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From Robert Coli <>
Subject Re: Throughput and RAM
Date Tue, 10 Sep 2013 17:37:16 GMT
On Tue, Sep 10, 2013 at 2:30 AM, Jan Algermissen <
> wrote:

> So in a sense, C* is designed to maximize IO write efficiency by
> pre-organizing write queries in memory. The more memory, the better the
> organization works (caveat GC).
The LSM-tree is a hybrid data structure. It is composed of two
known as the C0 and C1 components. C0 is smaller and entirely resident in
memory, whereas C1 is resident on disk. New records are inserted into the
memory-resident C0 component. If the insertion causes the C0 component to
exceed a certain size threshold, a contiguous segment of entries is removed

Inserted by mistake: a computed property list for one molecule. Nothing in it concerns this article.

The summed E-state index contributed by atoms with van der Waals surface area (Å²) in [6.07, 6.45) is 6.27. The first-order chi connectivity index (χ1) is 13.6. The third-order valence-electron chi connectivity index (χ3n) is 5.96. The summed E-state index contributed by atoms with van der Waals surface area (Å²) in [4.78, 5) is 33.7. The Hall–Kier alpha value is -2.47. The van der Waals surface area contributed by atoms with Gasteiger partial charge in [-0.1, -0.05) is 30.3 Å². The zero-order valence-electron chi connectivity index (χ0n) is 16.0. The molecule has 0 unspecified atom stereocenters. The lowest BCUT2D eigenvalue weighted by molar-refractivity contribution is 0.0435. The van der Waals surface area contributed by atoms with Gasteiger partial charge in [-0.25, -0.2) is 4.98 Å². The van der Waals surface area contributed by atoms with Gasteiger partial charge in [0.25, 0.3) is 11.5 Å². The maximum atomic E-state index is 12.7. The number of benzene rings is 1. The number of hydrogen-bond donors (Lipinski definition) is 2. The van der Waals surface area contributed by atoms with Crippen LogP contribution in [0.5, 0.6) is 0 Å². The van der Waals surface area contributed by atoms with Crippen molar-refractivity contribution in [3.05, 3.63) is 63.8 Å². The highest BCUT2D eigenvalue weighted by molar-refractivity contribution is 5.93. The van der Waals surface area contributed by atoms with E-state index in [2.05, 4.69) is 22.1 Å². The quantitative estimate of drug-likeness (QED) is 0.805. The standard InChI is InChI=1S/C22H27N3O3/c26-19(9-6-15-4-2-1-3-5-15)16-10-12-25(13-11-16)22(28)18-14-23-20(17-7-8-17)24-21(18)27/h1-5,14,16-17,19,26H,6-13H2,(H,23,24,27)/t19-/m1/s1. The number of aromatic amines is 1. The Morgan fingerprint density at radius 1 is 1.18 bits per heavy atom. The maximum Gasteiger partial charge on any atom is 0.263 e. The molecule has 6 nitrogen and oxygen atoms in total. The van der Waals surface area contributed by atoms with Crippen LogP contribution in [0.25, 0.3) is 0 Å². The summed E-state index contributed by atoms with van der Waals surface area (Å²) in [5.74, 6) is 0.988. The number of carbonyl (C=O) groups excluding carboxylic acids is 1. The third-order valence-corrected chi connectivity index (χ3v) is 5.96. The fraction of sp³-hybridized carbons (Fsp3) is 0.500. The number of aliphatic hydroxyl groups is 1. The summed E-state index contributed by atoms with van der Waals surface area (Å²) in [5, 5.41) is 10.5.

from C0 and merged into C1 on disk. The performance characteristics of
LSM-trees stem for the fact that each component is tuned to the
characteristics of its underlying storage medium, and that data is
efficiently migrated across media in rolling batches, using an algorithm
reminiscent of merge sort <>.

Cassandra takes this eagerness for consuming writes and organizing the
> writes in memory to such an extreme, that any given node will rather die
> than stop consuming writes.

Perhaps more simply : "RAM is faster than disk" and "Cassandra does not
prevent a given node from writing to RAM faster than it can flush to disk"?


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